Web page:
## Abstract

We theoretically and experimentally investigate the spectral tunability and purity of photon pairs generated from spontaneous parametric down conversion in periodically poled KTiOPO_{4} crystal with group-velocity matching condition. The numerical simulation predicts that the spectral purity can be kept higher than 0.81 when the wavelength is tuned from 1460 nm to 1675 nm, which covers the S-, C-, L-, and U-band in telecommunication wavelengths. We also experimentally measured the joint spectral intensity at 1565 nm, 1584 nm and 1565 nm, yielding Schmidt numbers of 1.01, 1.02 and 1.04, respectively. Such a photon source is useful for quantum information and communication systems.

© 2013 Optical Society of America

## 1. Introduction

As it is well known, classical widely tunable laser sources play an important role in many fields, for example, spectroscopy, remote sensing, metrology, and optical communications [1,2]. However, the quantum counterpart of the tunable laser, the widely tunable single photon source, have been less investigated. Wavelength tunable single photon sources have been generated from quantum dots, but the tunable ranges achieved until now have been narrow [3, 4].

In this paper, we present a widely tunable single photon source based on spontaneous parametric down conversion (SPDC) in a periodically poled KTiOPO_{4} (PPKTP) crystal with group-velocity matching condition. The concept of group-velocity matching in SPDC was introduced by Keller and Rubin [5], and by Grice and Walmsley [6] in 1997. PPKTP crystal with group-velocity matching condition was experimentally demonstrated by König and Wong [7] for second-harmonic generation in 2004. Later, this condition was applied in SPDC for intrinsically pure photon state generation. Under this condition, the signal and idler photons from SPDC have no spectral correlation, *i.e.*, they are intrinsically pure. Therefore, there is no need to employ bandpass filters to obtain high-purity heralded single photons. Consequently, such photon sources are much brighter than the traditional sources and have showed high brightness in experiments, as reported by Evans, *et al.*, for entangled photons [8]; by Eckstein, *et al.*, for two-mode squeezer [9]; and by Yabuno, *et al.*, for four-photon interferometry [10].

Besides the high purity and high brightness, in this research, we focus on another important merit of this source: the wide spectral tunability. From the numerical calculation, we find that the spectral purity can be kept higher than 0.81 when the wavelength is tuned from 1460 nm to 1675 nm. To verify this simulation, we directly measured the joint spectral intensity, and obtained Schmidt numbers of 1.011, 1.017 and 1.044 at 1565 nm, 1584 nm and 1565 nm, respectively.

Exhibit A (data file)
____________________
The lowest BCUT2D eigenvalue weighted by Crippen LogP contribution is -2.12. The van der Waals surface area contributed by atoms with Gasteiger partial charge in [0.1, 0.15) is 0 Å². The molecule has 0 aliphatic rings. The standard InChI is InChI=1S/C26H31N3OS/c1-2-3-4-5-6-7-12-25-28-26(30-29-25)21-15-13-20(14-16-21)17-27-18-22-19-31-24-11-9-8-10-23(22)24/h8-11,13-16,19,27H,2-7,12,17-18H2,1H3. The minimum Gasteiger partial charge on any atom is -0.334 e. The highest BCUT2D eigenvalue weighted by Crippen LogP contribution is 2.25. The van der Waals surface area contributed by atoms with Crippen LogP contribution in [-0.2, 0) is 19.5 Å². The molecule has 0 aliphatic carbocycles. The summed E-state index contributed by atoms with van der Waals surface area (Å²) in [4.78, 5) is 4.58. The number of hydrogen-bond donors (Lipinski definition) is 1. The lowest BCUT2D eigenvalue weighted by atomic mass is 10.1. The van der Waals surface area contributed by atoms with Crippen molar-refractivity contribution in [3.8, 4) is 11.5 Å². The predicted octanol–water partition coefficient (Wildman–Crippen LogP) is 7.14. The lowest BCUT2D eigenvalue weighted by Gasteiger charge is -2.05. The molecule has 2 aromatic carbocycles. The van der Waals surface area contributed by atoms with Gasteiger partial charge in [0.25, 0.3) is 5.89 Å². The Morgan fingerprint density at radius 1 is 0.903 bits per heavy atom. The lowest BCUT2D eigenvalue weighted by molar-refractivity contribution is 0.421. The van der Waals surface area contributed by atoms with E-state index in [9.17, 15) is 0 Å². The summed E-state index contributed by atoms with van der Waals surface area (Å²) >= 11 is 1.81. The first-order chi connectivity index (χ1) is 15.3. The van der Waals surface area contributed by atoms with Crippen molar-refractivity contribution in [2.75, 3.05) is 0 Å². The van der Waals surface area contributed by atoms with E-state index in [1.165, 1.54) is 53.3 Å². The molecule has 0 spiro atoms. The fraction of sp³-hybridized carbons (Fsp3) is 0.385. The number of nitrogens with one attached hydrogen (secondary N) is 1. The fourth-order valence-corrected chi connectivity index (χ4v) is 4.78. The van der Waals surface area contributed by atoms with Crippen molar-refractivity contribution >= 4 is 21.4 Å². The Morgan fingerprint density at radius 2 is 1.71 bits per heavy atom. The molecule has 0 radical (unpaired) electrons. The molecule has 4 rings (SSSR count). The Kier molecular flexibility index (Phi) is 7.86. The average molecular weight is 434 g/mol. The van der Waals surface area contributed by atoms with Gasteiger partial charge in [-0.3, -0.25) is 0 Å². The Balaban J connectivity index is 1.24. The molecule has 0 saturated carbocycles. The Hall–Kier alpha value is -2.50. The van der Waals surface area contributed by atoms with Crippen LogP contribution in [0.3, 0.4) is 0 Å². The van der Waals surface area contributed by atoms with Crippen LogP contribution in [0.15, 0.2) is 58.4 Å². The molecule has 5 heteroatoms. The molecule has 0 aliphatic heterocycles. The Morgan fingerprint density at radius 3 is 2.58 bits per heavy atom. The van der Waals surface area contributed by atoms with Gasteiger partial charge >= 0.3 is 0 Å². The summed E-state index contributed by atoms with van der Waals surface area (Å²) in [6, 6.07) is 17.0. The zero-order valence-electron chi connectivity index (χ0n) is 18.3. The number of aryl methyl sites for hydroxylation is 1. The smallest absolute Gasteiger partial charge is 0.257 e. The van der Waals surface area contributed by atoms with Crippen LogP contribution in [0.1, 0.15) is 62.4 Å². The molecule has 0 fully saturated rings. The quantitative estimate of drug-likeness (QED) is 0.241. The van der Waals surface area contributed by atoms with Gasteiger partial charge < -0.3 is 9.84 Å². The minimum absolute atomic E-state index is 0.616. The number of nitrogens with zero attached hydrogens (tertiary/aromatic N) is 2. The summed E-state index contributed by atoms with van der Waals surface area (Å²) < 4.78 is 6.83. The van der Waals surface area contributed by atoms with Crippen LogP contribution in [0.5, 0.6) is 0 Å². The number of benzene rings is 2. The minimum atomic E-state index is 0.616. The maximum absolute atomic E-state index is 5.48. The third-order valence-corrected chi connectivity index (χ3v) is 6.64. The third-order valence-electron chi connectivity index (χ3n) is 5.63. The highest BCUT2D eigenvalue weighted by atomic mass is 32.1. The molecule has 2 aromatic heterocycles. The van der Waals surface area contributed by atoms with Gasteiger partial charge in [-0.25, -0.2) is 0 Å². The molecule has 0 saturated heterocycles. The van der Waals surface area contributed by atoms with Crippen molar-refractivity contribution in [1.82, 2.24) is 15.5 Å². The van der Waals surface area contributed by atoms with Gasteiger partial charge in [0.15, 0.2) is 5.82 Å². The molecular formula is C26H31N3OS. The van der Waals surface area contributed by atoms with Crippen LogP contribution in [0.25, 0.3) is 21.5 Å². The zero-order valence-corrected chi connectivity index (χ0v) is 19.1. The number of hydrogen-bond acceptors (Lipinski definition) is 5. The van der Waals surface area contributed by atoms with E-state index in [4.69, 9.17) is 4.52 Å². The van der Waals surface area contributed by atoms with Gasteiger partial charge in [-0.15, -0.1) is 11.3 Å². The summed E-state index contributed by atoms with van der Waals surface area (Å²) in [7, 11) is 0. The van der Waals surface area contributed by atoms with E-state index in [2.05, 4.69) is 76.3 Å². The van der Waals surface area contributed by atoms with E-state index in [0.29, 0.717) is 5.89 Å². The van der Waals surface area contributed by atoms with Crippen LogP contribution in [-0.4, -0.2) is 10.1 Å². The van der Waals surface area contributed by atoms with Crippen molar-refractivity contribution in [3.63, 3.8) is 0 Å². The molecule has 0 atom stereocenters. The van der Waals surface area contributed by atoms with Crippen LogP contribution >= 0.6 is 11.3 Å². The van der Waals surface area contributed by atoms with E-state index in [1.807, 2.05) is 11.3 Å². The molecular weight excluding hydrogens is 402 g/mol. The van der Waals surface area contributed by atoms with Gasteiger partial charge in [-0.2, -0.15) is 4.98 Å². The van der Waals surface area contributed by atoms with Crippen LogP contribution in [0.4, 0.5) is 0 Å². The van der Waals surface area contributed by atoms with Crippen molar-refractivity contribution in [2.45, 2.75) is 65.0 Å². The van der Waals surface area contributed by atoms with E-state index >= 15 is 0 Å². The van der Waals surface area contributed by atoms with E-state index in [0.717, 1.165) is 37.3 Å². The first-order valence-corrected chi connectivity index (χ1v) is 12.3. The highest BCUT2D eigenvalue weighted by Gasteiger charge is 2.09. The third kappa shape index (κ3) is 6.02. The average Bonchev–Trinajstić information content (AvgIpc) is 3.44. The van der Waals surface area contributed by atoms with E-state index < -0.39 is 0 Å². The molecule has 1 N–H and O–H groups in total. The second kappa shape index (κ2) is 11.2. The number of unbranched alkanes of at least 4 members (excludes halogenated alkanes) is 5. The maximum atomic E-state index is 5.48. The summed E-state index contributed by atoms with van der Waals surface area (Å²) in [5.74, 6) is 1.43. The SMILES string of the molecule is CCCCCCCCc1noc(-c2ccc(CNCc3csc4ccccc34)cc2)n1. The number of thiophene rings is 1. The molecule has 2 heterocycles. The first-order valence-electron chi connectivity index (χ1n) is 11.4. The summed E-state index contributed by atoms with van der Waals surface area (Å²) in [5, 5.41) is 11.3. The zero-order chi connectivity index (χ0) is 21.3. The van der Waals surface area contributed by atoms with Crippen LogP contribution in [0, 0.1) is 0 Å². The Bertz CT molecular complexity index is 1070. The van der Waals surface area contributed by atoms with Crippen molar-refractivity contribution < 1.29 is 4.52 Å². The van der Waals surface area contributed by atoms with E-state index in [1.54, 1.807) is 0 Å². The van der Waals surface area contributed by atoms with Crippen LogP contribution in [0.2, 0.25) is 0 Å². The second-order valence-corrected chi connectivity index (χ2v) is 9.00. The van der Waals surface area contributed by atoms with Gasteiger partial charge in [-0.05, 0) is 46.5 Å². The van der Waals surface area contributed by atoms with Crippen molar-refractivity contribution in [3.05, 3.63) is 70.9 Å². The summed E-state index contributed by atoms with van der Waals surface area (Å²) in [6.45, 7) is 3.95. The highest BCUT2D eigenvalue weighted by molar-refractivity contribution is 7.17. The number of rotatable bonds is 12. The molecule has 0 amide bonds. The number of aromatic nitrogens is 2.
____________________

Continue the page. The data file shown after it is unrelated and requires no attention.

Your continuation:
## 2. Theory

In the process of SPDC, one pump photon is split into two lower energy photons, the signal and the idler. The two-photon component in SPDC can be expressed as [11]

*f*(

*ω*,

_{s}*ω*) =

_{i}*ϕ*(

*ω*,

_{s}*ω*)

_{i}*α*(

*ω*+

_{s}*ω*) is the joint spectral amplitude (JSA),

_{i}*ϕ*(

*ω*,

_{s}*ω*) and

_{i}*α*(

*ω*+

_{s}*ω*) are the phase matching amplitude and the pump envelope amplitude.

_{i}*ω*is the angular frequency,

*â*

^{†}is the creation operator and the subscripts

*s*and

*i*denote the signal and the idler photons, respectively. Assuming the spectrum of the pump laser has a Gaussian distribution with a bandwidth of

*σ*, the pump envelope intensity can be written as ${\left|\alpha \left({\omega}_{s}+{\omega}_{i}\right)\right|}^{2}=\text{exp}\left[-{\left(\frac{{\omega}_{s}+{\omega}_{i}-{\omega}_{p}}{{\sigma}_{p}}\right)}^{2}\right]$. Under the collinear condition, the phase matching intensity can be written in the form of ${\left|\varphi \left({\omega}_{s},{\omega}_{i}\right)\right|}^{2}={\left[\text{sinc}\left(\frac{\mathrm{\Delta}kL}{2}\right)\right]}^{2}$, where $\mathrm{\Delta}k={k}_{p}-{k}_{s}-{k}_{i}-\frac{2\pi}{\mathrm{\Lambda}}$ is the difference between the wave vector of the pump (

_{p}*k*), the signal (

_{p}*k*), the idler (

_{s}*k*) and an extra vector ( $\frac{2\pi}{\mathrm{\Lambda}}$) introduced by periodical poling of the crystal.

_{i}*L*and Λ are the length and poling period of the SPDC crystal. Figures 1(a)–1(c) shows examples of the pump envelope intensity |

*α*(

*ω*+

_{s}*ω*)|

_{i}^{2}, phase matching intensity |

*ϕ*(

*ω*,

_{s}*ω*)|

_{i}^{2}and joint spectral intensity (JSI) |

*f*(

*ω*,

_{s}*ω*)|

_{i}^{2}.

Considering the Taylor expansion of the three wave vectors *k _{μ}* =

*k*(

_{μ}*ω*

_{μ}_{0}) +

*k*′

*(*

_{μ}*ω*

_{μ}_{0})(

*ω*−

_{μ}*ω*

_{μ}_{0}) +

*o*((

*ω*−

_{μ}*ω*

_{μ}_{0})

^{2}), (

*μ*=

*p*,

*s*,

*i*), the difference of them can be approximated as Δ

*k*= Δ

*k*

^{(0)}+ Δ

*k*

^{(1)}+ .... In our experiment, the phase matching condition is satisfied at ${\omega}_{s}={\omega}_{i}={\omega}_{0}=\frac{{\omega}_{p}}{2}$ and thus the zero order contribution disappears:

As analyzed in [12], the slope of the phase matching condition is determined by the gradient of Δ*k*.

*V*is defined as ${V}_{g,\mu}=\frac{d\omega}{d{k}_{\mu}\left(\omega \right)}=\frac{1}{{k}_{\mu}^{\prime}\left(\omega \right)}$, (

_{g,}_{μ}*μ*=

*p*,

*s*,

*i*). From the view-point of the tilting angle,

*θ*,

*θ*is the angle between positive direction of horizontal axis and the ridge direction of the phase matching intensity, as shown in Fig. 1(b).

The purity, a parameter which describes the spectral correlation of the photon source, is defined as